Whatever we truly do for God, it is Christ in us. Whatever holiness we have is not ours to take credit for, but Christ’s to be glorified with. Even then, it is not what Christ does, but who Christ is—and how he is being formed in us.
Slowly, we are becoming the people God created us to be. Slowly, the new life Christ has in us is growing outward. However, it’s not all about waiting for things to happen. We can begin, even now, to put on our new identities in Christ, even as we wait to mature enough to “fill out the suit.”
In my Father’s house are many rooms. If it were not so, would I have told you that I go to prepare a place for you? And if I go and prepare a place for you, I will come again and will take you to myself, that where I am you may be also. And you know the way to where I am going (John 14:2–4).
When we look to Jesus, we “know the way to where [he] is going,” and consciously turn ourselves in that direction. As we look to Jesus, we see One who “emptied himself, by taking the form of a servant, being born in the likeness of men” (Philippians 2:7), but who nonetheless was in constant communion with God. It is simultaneously putting the flesh to death and living entirely for the Father. This can become our increasing reality—not perfectly, but intentionally, and progressively better. We position ourselves, we put on the new self that’s already ours—and as we do, the Spirit empowers us.
Because he is the New Man, Jesus looks at even the most common things in godly terms, and by doing so transforms them into lessons, parables, teaching instruments… temporal things capable of conveying eternal life. In doing so—and because we remain connected with him—he continually shows us how to follow him as human beings. We become people capable of conveying eternal life.
We are no longer—check that: never were—self-appointed experts, no matter what the world tells us. We are God’s children, whom God increasingly entrusts with the fullness of his life so that the other kids can see it. In the words of Thomas Merton, “We do not want to be beginners. But let us be convinced of the fact that we will never be anything else but beginners, all our life!”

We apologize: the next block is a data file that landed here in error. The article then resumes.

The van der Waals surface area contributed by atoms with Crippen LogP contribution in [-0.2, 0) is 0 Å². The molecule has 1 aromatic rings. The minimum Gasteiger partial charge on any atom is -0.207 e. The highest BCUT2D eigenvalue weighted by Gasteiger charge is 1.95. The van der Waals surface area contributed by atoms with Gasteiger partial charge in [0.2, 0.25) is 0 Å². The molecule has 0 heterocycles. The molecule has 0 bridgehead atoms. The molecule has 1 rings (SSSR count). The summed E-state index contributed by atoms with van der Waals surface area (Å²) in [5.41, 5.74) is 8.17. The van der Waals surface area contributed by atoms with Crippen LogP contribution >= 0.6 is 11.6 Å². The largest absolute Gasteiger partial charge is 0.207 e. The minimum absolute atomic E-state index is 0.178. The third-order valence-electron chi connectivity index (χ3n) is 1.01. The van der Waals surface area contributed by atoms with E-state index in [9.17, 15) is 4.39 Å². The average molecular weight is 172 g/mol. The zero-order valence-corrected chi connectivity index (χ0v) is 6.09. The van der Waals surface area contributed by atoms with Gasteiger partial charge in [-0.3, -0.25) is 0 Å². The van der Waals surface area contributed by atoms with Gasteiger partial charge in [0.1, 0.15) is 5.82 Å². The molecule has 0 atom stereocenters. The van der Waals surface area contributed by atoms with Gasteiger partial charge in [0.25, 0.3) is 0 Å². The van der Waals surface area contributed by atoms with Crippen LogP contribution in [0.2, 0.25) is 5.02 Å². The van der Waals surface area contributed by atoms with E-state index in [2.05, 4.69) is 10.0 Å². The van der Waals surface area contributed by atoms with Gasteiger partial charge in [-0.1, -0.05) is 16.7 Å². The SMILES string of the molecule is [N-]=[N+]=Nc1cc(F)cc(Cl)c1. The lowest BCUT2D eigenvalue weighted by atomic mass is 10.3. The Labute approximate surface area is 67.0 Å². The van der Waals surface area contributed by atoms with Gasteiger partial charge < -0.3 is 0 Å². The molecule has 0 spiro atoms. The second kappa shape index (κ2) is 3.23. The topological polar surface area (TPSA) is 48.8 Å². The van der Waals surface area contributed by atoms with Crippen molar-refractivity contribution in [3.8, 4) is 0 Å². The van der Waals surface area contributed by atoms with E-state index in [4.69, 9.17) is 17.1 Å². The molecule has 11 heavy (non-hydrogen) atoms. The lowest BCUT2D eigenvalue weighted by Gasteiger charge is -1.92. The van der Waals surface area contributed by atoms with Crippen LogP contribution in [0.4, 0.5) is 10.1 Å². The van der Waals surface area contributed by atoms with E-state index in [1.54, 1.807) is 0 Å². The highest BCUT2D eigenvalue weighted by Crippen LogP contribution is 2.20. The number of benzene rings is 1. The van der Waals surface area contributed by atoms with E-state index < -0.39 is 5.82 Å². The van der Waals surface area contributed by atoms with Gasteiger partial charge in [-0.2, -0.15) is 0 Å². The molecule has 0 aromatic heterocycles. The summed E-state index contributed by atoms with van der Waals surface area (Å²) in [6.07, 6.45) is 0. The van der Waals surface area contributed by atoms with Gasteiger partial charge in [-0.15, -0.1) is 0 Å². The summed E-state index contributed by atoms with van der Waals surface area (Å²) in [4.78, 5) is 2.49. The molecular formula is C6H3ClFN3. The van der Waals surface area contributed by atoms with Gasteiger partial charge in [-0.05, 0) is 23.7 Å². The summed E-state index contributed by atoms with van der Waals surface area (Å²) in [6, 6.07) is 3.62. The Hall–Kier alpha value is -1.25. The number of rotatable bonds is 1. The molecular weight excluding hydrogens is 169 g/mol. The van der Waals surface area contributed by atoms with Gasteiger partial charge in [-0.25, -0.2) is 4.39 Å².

There is so much God has for us next, and our perspective and our actions need to change to reflect that. We need to take those steps of faith that will allow the Spirit to change our perceptions and our actions—so that we faithfully and intentionally put ourselves in places where only God can work.
We have not been left alone to figure out how to follow him. “But when the Helper comes, whom I will send to you from the Father, the Spirit of truth, who proceeds from the Father, he will bear witness about me. And you also will bear witness, because you have been with me from the beginning” (John 15:26–27).
It’s a common misconception that walking in the Spirit invites abuse. The fact is: It’s the counterfeits of walking in the Spirit that invite the abuse, not the real thing. If we are truly in Christ, it will be impossible to go out into left field. Christ takes care of us, and the Spirit “will guide you into all the truth” (John 16:13).
When in doubt, give yourself this test: Is what I’m experiencing helping me love God more, and love others more—or just helping me to love myself and my experiences more?
Our new lives in Christ bear fruit by abiding, not merely by doing (John 15:4–10). We are to pass along the life God’s given us, in the ways he’s given it to us, not manufacture something “to please God”—which doesn’t. It’s possible that God will honor our intent, and yet the works themselves will be “wood, hay, straw… and the fire will test what sort of work each one has done” (1 Corinthians 3:12–13). Isn’t it better to pass on the things you know God’s given you?
Receive the new identity you’ve been given in Christ, and cover yourself in it like it’s armor—because it is. Then, get ready to walk forward.
Lay It Down Today
Take as long as you need for this one—it could be a minute; it could be an hour. But get somewhere quiet and repeat the following to yourself: “I am in Christ, and Christ is in me.” Allow some silence between each repetition, but keep repeating this truth until it sinks in.
Then, once you’re “there,” ask yourself: “If Christ is in me, what does Christ want to do through me?” This is not asking, “What would Jesus do?” This is discovering how we are “created in Christ Jesus for good works, which God prepared beforehand, that we should walk in them” (Ephesians 2:10). If you settled on an answer during your activity in “Pick Up Your Cross,” dwell and pray more on it now. If not, dwell and pray anyway; earnestly seek an answer from God, and discover your first steps in making that answer a reality.